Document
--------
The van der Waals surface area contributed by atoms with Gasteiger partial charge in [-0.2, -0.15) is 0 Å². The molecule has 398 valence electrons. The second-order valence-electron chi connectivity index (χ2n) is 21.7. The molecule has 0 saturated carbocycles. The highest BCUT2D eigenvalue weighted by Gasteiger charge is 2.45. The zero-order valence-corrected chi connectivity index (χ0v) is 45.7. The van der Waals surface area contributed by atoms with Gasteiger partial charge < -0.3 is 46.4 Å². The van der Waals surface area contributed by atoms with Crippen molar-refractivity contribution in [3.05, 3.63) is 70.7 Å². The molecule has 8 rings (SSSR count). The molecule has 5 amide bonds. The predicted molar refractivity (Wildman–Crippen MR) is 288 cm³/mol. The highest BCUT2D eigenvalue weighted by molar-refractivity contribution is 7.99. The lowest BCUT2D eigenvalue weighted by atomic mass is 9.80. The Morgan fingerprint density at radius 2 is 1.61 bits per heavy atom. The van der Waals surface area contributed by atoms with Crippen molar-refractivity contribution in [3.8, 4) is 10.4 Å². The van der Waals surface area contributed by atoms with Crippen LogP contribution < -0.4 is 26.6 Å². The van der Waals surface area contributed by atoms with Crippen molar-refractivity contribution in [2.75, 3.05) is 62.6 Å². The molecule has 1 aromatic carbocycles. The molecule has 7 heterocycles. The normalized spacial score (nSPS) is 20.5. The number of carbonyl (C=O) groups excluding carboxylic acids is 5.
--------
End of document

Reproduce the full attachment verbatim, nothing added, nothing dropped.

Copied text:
The van der Waals surface area contributed by atoms with Gasteiger partial charge in [-0.2, -0.15) is 0 Å². The molecule has 398 valence electrons. The second-order valence-electron chi connectivity index (χ2n) is 21.7. The molecule has 0 saturated carbocycles. The highest BCUT2D eigenvalue weighted by Gasteiger charge is 2.45. The zero-order valence-corrected chi connectivity index (χ0v) is 45.7. The van der Waals surface area contributed by atoms with Gasteiger partial charge < -0.3 is 46.4 Å². The van der Waals surface area contributed by atoms with Crippen molar-refractivity contribution in [3.05, 3.63) is 70.7 Å². The molecule has 8 rings (SSSR count). The molecule has 5 amide bonds. The predicted molar refractivity (Wildman–Crippen MR) is 288 cm³/mol. The highest BCUT2D eigenvalue weighted by molar-refractivity contribution is 7.99. The lowest BCUT2D eigenvalue weighted by atomic mass is 9.80. The Morgan fingerprint density at radius 2 is 1.61 bits per heavy atom. The van der Waals surface area contributed by atoms with Crippen molar-refractivity contribution in [3.8, 4) is 10.4 Å². The van der Waals surface area contributed by atoms with Crippen LogP contribution < -0.4 is 26.6 Å². The van der Waals surface area contributed by atoms with Crippen molar-refractivity contribution in [2.75, 3.05) is 62.6 Å². The molecule has 1 aromatic carbocycles. The molecule has 7 heterocycles. The normalized spacial score (nSPS) is 20.5. The number of carbonyl (C=O) groups excluding carboxylic acids is 5.